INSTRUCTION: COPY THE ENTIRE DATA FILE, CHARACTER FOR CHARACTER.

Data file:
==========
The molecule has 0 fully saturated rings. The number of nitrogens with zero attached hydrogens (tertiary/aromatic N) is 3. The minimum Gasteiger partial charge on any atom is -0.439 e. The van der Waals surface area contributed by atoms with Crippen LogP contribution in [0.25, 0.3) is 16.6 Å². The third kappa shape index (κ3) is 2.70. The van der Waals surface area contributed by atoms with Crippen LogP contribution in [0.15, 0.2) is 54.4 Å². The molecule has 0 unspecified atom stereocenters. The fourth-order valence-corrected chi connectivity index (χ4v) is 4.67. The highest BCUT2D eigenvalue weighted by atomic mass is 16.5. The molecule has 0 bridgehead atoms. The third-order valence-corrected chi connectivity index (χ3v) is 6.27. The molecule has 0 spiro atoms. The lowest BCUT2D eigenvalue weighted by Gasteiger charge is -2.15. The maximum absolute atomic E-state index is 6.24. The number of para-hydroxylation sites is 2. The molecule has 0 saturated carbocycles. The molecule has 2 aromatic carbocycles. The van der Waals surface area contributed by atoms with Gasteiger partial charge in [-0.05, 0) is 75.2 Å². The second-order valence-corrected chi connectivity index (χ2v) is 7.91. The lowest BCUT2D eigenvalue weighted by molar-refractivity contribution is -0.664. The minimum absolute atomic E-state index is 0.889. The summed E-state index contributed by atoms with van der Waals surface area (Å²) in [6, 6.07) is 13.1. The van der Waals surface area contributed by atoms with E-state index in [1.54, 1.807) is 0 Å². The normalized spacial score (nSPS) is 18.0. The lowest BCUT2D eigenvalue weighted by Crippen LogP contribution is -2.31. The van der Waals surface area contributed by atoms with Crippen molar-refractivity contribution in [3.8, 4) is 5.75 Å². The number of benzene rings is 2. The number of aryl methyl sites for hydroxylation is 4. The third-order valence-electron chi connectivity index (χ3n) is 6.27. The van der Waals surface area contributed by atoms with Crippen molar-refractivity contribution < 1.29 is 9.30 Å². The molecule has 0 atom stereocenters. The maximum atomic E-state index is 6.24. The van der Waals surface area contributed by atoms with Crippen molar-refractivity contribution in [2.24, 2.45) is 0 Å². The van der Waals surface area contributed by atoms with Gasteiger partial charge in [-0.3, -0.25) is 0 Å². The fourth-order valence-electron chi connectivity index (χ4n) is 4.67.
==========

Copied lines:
The molecule has 0 fully saturated rings. The number of nitrogens with zero attached hydrogens (tertiary/aromatic N) is 3. The minimum Gasteiger partial charge on any atom is -0.439 e. The van der Waals surface area contributed by atoms with Crippen LogP contribution in [0.25, 0.3) is 16.6 Å². The third kappa shape index (κ3) is 2.70. The van der Waals surface area contributed by atoms with Crippen LogP contribution in [0.15, 0.2) is 54.4 Å². The molecule has 0 unspecified atom stereocenters. The fourth-order valence-corrected chi connectivity index (χ4v) is 4.67. The highest BCUT2D eigenvalue weighted by atomic mass is 16.5. The molecule has 0 bridgehead atoms. The third-order valence-corrected chi connectivity index (χ3v) is 6.27. The molecule has 0 spiro atoms. The lowest BCUT2D eigenvalue weighted by Gasteiger charge is -2.15. The maximum absolute atomic E-state index is 6.24. The number of para-hydroxylation sites is 2. The molecule has 0 saturated carbocycles. The molecule has 2 aromatic carbocycles. The van der Waals surface area contributed by atoms with Gasteiger partial charge in [-0.05, 0) is 75.2 Å². The second-order valence-corrected chi connectivity index (χ2v) is 7.91. The lowest BCUT2D eigenvalue weighted by molar-refractivity contribution is -0.664. The minimum absolute atomic E-state index is 0.889. The summed E-state index contributed by atoms with van der Waals surface area (Å²) in [6, 6.07) is 13.1. The van der Waals surface area contributed by atoms with E-state index in [1.54, 1.807) is 0 Å². The normalized spacial score (nSPS) is 18.0. The lowest BCUT2D eigenvalue weighted by Crippen LogP contribution is -2.31. The van der Waals surface area contributed by atoms with Crippen molar-refractivity contribution in [3.8, 4) is 5.75 Å². The number of benzene rings is 2. The number of aryl methyl sites for hydroxylation is 4. The third-order valence-electron chi connectivity index (χ3n) is 6.27. The van der Waals surface area contributed by atoms with Crippen molar-refractivity contribution < 1.29 is 9.30 Å². The molecule has 0 atom stereocenters. The maximum atomic E-state index is 6.24. The van der Waals surface area contributed by atoms with Crippen molar-refractivity contribution in [2.24, 2.45) is 0 Å². The van der Waals surface area contributed by atoms with Gasteiger partial charge in [-0.3, -0.25) is 0 Å². The fourth-order valence-electron chi connectivity index (χ4n) is 4.67.